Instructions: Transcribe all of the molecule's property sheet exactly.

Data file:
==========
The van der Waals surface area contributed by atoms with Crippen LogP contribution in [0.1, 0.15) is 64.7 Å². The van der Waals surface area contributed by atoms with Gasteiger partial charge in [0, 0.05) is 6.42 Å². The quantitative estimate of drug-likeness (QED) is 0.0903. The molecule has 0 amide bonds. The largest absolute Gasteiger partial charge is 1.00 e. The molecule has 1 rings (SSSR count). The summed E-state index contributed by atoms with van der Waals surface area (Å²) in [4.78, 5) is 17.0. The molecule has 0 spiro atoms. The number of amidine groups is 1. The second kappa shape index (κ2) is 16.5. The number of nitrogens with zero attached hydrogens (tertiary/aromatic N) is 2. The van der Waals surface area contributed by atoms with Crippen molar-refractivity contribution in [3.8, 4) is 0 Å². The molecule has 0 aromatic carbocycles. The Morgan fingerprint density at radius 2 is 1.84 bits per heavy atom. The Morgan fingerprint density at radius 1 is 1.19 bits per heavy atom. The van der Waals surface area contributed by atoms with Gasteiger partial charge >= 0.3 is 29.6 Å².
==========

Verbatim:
The van der Waals surface area contributed by atoms with Crippen LogP contribution in [0.1, 0.15) is 64.7 Å². The van der Waals surface area contributed by atoms with Gasteiger partial charge in [0, 0.05) is 6.42 Å². The quantitative estimate of drug-likeness (QED) is 0.0903. The molecule has 0 amide bonds. The largest absolute Gasteiger partial charge is 1.00 e. The molecule has 1 rings (SSSR count). The summed E-state index contributed by atoms with van der Waals surface area (Å²) in [4.78, 5) is 17.0. The molecule has 0 spiro atoms. The number of amidine groups is 1. The second kappa shape index (κ2) is 16.5. The number of nitrogens with zero attached hydrogens (tertiary/aromatic N) is 2. The van der Waals surface area contributed by atoms with Crippen molar-refractivity contribution in [3.8, 4) is 0 Å². The molecule has 0 aromatic carbocycles. The Morgan fingerprint density at radius 2 is 1.84 bits per heavy atom. The Morgan fingerprint density at radius 1 is 1.19 bits per heavy atom. The van der Waals surface area contributed by atoms with Gasteiger partial charge >= 0.3 is 29.6 Å².